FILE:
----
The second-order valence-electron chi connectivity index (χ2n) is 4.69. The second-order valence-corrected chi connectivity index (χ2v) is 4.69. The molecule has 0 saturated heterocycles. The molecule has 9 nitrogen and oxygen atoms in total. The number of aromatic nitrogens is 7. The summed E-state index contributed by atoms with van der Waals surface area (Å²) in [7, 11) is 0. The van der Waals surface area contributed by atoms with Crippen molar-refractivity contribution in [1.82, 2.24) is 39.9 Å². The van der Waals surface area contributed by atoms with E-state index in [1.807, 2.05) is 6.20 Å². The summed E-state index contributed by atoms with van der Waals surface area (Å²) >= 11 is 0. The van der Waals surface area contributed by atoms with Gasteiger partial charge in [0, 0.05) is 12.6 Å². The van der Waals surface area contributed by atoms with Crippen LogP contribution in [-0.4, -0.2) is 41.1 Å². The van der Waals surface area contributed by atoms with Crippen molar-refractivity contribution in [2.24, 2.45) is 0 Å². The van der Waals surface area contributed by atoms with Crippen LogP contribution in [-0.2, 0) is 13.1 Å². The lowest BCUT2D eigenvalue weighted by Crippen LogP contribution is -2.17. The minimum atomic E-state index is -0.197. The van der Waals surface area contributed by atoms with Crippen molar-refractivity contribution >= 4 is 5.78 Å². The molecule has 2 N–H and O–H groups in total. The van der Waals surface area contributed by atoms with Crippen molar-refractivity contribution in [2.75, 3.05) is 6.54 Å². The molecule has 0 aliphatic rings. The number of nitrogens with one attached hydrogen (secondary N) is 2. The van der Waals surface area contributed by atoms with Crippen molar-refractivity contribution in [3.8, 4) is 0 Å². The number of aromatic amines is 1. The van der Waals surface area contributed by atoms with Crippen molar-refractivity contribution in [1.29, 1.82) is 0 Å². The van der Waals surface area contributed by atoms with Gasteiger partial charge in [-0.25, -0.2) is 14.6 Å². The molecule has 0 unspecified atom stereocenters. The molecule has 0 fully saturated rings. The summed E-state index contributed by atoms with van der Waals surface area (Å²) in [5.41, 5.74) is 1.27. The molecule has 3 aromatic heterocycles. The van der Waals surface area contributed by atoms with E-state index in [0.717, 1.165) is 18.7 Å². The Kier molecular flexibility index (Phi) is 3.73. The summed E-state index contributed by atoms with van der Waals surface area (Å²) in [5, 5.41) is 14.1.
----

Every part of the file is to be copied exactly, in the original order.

The second-order valence-electron chi connectivity index (χ2n) is 4.69. The second-order valence-corrected chi connectivity index (χ2v) is 4.69. The molecule has 0 saturated heterocycles. The molecule has 9 nitrogen and oxygen atoms in total. The number of aromatic nitrogens is 7. The summed E-state index contributed by atoms with van der Waals surface area (Å²) in [7, 11) is 0. The van der Waals surface area contributed by atoms with Crippen molar-refractivity contribution in [1.82, 2.24) is 39.9 Å². The van der Waals surface area contributed by atoms with E-state index in [1.807, 2.05) is 6.20 Å². The summed E-state index contributed by atoms with van der Waals surface area (Å²) >= 11 is 0. The van der Waals surface area contributed by atoms with Gasteiger partial charge in [0, 0.05) is 12.6 Å². The van der Waals surface area contributed by atoms with Crippen LogP contribution in [-0.4, -0.2) is 41.1 Å². The van der Waals surface area contributed by atoms with Crippen molar-refractivity contribution in [2.24, 2.45) is 0 Å². The van der Waals surface area contributed by atoms with Crippen LogP contribution in [-0.2, 0) is 13.1 Å². The lowest BCUT2D eigenvalue weighted by Crippen LogP contribution is -2.17. The minimum atomic E-state index is -0.197. The van der Waals surface area contributed by atoms with Crippen molar-refractivity contribution >= 4 is 5.78 Å². The molecule has 2 N–H and O–H groups in total. The van der Waals surface area contributed by atoms with Crippen molar-refractivity contribution in [2.75, 3.05) is 6.54 Å². The molecule has 0 aliphatic rings. The number of nitrogens with one attached hydrogen (secondary N) is 2. The van der Waals surface area contributed by atoms with Crippen molar-refractivity contribution in [3.8, 4) is 0 Å². The number of aromatic amines is 1. The van der Waals surface area contributed by atoms with Crippen molar-refractivity contribution in [1.29, 1.82) is 0 Å². The van der Waals surface area contributed by atoms with Gasteiger partial charge in [-0.25, -0.2) is 14.6 Å². The molecule has 0 unspecified atom stereocenters. The molecule has 0 fully saturated rings. The summed E-state index contributed by atoms with van der Waals surface area (Å²) in [5.41, 5.74) is 1.27. The molecule has 3 aromatic heterocycles. The van der Waals surface area contributed by atoms with E-state index in [0.717, 1.165) is 18.7 Å². The Kier molecular flexibility index (Phi) is 3.73. The summed E-state index contributed by atoms with van der Waals surface area (Å²) in [5, 5.41) is 14.1.